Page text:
Sept. 6 - Australia's former Prime Minister John Howard who was visiting the U.S. on September 11th, 2001, considers events over the following 10 years. Paul Chapman reports.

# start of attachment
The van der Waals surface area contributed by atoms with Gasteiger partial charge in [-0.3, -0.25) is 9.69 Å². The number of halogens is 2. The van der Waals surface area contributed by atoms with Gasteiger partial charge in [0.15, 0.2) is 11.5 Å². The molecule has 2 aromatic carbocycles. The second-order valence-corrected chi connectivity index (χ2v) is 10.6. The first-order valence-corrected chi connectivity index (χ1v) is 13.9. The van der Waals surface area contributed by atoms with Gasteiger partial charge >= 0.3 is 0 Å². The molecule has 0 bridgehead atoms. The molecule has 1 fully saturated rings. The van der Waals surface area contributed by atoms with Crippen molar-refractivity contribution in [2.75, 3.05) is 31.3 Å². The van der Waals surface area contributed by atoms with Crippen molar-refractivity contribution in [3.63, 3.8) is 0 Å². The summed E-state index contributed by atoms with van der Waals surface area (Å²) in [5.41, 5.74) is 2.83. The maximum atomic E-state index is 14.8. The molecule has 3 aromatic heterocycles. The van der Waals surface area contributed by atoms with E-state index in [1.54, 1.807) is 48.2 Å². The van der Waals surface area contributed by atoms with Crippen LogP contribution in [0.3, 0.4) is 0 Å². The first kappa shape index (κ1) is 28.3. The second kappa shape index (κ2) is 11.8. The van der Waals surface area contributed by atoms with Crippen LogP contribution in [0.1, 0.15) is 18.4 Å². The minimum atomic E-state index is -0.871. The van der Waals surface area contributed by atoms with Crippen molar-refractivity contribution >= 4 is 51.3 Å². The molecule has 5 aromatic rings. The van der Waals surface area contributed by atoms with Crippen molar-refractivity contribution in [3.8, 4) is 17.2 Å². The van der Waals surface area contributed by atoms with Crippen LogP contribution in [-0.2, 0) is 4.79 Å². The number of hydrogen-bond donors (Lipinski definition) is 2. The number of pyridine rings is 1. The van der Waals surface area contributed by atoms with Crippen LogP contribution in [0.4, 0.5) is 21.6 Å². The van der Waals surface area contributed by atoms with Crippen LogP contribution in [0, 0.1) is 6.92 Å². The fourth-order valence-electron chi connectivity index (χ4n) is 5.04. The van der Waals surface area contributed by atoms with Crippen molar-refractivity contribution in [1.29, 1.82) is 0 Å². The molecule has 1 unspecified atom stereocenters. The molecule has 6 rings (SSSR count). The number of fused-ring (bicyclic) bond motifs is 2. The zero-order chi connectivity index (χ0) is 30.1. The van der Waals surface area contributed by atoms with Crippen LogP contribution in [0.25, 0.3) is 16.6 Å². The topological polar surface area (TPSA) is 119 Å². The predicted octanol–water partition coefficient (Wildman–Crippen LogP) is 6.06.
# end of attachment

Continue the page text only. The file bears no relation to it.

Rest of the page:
PLEASE NOTE: EDIT CONTAINS CONVERTED 4:3 MATERIAL As the carnage unfolded on September 11th 2001, John Howard was Prime Minister of Australia and on a visit to the U.S. to meet President George W. Bush. Howard was addressing a news conference in Washington as Flight 77 ploughed into the Pentagon. SOUNDBITE: John Howard, former Prime Minister of Australia, saying (English): "While we were doing the news conference the third plane, Flight 77, drove into the Pentagon. We pulled back the curtains and we saw the smoke rising and we knew then, beyond any argument, that this was a concerted terrorist attack on the United States." The day after the attacks Howard and his party were the only gallery visitors as the U.S. House of Representatives held an emergency debate. His gesture of support earned him an ovation. He's praising George W. Bush's leadership in the aftermath of the attacks. SOUNDBITE: John Howard, former Prime Minister of Australia, saying (English): "History will vindicate his great success in keeping American free from a further terrorist attack because we should remember in the days following, weeks following September 11th, the uppermost fear in the minds of most Americans was that there would be another attack. They didn't talk about if, they talked about when and where, and it's to Bush's great credit that he gave the leadership and took the decisions which meant that the further attacks did not happen." A decade on, Howard says he has no regrets about his decision to join the wars in Afghanistan and later Iraq. Latest opinion polls suggest growing numbers of Australians believe their forces should be withdrawn from Afghanistan. Howard says not. SOUNDBITE: John Howard, former Prime Minister of Australia, saying (English): "Well it was certainly worth fighting and i do believe it can be won. I believe what's more slow though the progress seems to be, it is being won. It would be a big error for the allies to pull out prematurely. Pakistan is more unstable than it was 10 years ago. If we left behind an ambiguous situation in Afghanistan the impact of that on the terrorist cause in Pakistan, which is a nuclear-armed country, could be quite dramatic." Howard went on to win national elections in November 2001 and again in 2004, before losing his seat three years later. Paul Chapman, Reuters